At the beginning of Asghar Farhadi’s “Everybody Knows,” everybody is getting ready for a big wedding in a small town in Spain. Most of the guests don’t have far to travel, but Laura (Penélope Cruz) has come from Argentina with her two children. It’s a big deal. Laura — whose husband, Alejandro (Ricardo Darín), wasn’t able to make the trip — hasn’t been home in years. She and the kids arrive with a flurry of abrazos and exclamations, and the viewer is plunged into the warmth and chaos of it all.
It takes a few scenes to figure out who is who in the family. If this movie were the old-fashioned novel it sometimes resembles, there would be a family tree printed on the endpapers. But like a peripheral guest at the party, you look and listen and learn what you need to, an exercise that disciplines your attention for the intricate story you suspect is coming.
The kinship chart falls into place before your eyes. The bride and groom are Ana (Inma Cuesta), Laura’s sister, and Joan (Roger Casamajor), a nice guy from somewhere else. Other relatives run the hotel where the festivities are taking place.
Not everyone is kin, though. Bea (Bárbara Lennie) and Paco live on a nearby wine-producing estate, tending vineyards that used to belong to Laura and her family. There is also some history between Laura and Paco, who is played by Javier Bardem, Cruz’s real-life husband. Their two characters used to be lovers, which might raise a newcomer’s eyebrows but is one of the things that, well, everybody knows.
This is one of those movies in which the title is said aloud by a character — more than once. (On the other hand, the titular Leonard Cohen song remains unsung.) Mr. Farhadi’s intention is to investigate the way secrets bind and divide the people who share them. The plot turns several times on mistaken assumptions about what is and isn’t common knowledge, and on the disruptive, destructive power of unspoken grudges and half-buried memories.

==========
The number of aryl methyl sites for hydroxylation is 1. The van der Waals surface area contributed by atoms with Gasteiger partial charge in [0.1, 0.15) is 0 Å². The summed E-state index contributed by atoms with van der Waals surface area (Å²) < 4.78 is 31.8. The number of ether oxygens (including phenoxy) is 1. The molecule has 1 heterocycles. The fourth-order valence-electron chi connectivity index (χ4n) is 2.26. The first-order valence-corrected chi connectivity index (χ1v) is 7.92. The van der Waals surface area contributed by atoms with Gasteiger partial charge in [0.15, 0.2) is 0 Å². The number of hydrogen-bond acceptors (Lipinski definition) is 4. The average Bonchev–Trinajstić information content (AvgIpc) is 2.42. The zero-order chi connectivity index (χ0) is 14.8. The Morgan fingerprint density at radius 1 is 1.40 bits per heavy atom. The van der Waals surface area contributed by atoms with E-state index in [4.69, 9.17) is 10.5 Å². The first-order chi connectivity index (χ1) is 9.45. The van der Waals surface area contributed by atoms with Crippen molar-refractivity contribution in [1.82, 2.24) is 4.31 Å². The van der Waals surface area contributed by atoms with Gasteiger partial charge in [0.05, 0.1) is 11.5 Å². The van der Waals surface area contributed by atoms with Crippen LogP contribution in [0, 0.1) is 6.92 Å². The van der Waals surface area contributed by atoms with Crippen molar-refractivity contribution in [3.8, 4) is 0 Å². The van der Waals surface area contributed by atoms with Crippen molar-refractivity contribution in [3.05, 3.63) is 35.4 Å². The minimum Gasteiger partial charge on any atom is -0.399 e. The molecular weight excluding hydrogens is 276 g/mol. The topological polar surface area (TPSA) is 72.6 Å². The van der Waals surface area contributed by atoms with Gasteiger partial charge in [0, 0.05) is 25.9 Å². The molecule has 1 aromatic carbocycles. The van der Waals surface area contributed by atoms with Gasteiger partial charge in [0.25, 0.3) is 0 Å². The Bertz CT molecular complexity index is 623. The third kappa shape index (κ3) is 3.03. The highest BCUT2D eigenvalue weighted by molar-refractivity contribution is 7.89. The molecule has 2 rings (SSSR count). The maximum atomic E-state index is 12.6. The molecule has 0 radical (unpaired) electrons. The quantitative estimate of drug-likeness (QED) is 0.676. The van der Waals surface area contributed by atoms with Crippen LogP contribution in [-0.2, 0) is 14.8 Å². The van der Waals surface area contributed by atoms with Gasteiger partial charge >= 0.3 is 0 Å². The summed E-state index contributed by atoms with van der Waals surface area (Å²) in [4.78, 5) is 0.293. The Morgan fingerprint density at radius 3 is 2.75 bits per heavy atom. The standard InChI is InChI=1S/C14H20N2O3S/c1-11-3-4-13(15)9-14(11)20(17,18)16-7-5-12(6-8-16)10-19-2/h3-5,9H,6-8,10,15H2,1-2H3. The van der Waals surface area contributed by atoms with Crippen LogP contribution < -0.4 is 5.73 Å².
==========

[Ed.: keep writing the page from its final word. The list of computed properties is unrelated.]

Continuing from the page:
At first, “Everybody Knows” unfolds in a hectic, half-comic vein, with hints of melodrama, mischief and misbehavior. You know something will go wrong, and you surmise it might involve Laura’s 16-year-old daughter, Irene (Carla Campra), who is impulsive and, like many teenagers, a bit of a boundary-tester. She flirts, she drinks, she sneaks up to the top of the church tower and moves the hands on the clock — and then, all of a sudden, she’s gone. A pile of clippings relating to an earlier kidnapping in the region is left on her bed, and a ransom demand is texted to both Laura and Bea’s phones.
Farhadi’s choreography of the shift from rowdy celebration to frantic desperation is the most effective part of the movie, and he keeps the suspense going on several fronts. Everybody wants to know what happened — and what will happen — to Irene, but the answer to that question requires the unraveling of other, earlier mysteries having to do with sex, money and honor.
One of the director’s earlier movies is called “The Past” — his others include “A Separation” and “The Salesman,” both foreign-language Oscar winners — and the non-pastness of the past remains for him both a central theme and a structural principle. It’s not only that people’s long-ago actions have a way of catching up with them, but that the invisible or unacknowledged consequences of those actions haunt the present like ghosts. What makes “Everybody Knows” so intensely watchable is the urge to see what shape those specters will take when they finally appear.
Farhadi is an excellent screenwriter and an impressive handler of actors, but the film nonetheless adds up to less than the sum of its parts. The high emotional temperature of the performances can’t quite disguise the mechanical nature of the story — it’s at once over-plotted and flimsy, a welter of reversals and revelations that don’t so much resolve as collapse. Until that happens, there is much pleasure and interest to be gotten from Cruz, Bardem and Darín, and from their less well-known but no less skilled colleagues. But the movie, which wants to be devastating, is merely satisfying.